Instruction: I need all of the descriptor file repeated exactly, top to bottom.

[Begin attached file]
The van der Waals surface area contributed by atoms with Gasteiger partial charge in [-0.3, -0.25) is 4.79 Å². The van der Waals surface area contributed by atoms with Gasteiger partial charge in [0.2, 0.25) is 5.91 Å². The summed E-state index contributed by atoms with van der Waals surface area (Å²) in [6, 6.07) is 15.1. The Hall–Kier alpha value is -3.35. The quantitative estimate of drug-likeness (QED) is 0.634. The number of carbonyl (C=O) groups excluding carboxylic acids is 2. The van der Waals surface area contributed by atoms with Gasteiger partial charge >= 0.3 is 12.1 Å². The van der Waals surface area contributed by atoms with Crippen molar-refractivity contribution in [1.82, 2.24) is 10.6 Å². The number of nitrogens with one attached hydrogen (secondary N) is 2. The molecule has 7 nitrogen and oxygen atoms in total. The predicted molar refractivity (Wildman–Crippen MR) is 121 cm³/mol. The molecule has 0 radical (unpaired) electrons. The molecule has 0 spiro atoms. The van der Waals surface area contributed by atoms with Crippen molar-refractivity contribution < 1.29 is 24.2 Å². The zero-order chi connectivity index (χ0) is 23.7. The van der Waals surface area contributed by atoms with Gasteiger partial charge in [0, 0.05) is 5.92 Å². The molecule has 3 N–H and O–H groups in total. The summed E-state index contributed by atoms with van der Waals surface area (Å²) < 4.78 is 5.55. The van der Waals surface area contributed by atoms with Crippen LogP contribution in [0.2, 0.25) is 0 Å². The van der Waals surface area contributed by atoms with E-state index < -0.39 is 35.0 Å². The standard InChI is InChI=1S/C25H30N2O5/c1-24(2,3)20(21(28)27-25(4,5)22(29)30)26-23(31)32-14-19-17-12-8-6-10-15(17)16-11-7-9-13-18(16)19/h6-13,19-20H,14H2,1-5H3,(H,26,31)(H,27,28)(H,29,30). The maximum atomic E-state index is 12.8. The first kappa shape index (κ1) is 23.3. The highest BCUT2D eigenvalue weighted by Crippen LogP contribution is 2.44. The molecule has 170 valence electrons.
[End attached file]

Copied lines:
The van der Waals surface area contributed by atoms with Gasteiger partial charge in [-0.3, -0.25) is 4.79 Å². The van der Waals surface area contributed by atoms with Gasteiger partial charge in [0.2, 0.25) is 5.91 Å². The summed E-state index contributed by atoms with van der Waals surface area (Å²) in [6, 6.07) is 15.1. The Hall–Kier alpha value is -3.35. The quantitative estimate of drug-likeness (QED) is 0.634. The number of carbonyl (C=O) groups excluding carboxylic acids is 2. The van der Waals surface area contributed by atoms with Gasteiger partial charge >= 0.3 is 12.1 Å². The van der Waals surface area contributed by atoms with Crippen molar-refractivity contribution in [1.82, 2.24) is 10.6 Å². The number of nitrogens with one attached hydrogen (secondary N) is 2. The molecule has 7 nitrogen and oxygen atoms in total. The predicted molar refractivity (Wildman–Crippen MR) is 121 cm³/mol. The molecule has 0 radical (unpaired) electrons. The molecule has 0 spiro atoms. The van der Waals surface area contributed by atoms with Crippen molar-refractivity contribution < 1.29 is 24.2 Å². The zero-order chi connectivity index (χ0) is 23.7. The van der Waals surface area contributed by atoms with Gasteiger partial charge in [0, 0.05) is 5.92 Å². The molecule has 3 N–H and O–H groups in total. The summed E-state index contributed by atoms with van der Waals surface area (Å²) < 4.78 is 5.55. The van der Waals surface area contributed by atoms with Crippen LogP contribution in [0.2, 0.25) is 0 Å². The van der Waals surface area contributed by atoms with E-state index < -0.39 is 35.0 Å². The standard InChI is InChI=1S/C25H30N2O5/c1-24(2,3)20(21(28)27-25(4,5)22(29)30)26-23(31)32-14-19-17-12-8-6-10-15(17)16-11-7-9-13-18(16)19/h6-13,19-20H,14H2,1-5H3,(H,26,31)(H,27,28)(H,29,30). The maximum atomic E-state index is 12.8. The first kappa shape index (κ1) is 23.3. The highest BCUT2D eigenvalue weighted by Crippen LogP contribution is 2.44. The molecule has 170 valence electrons.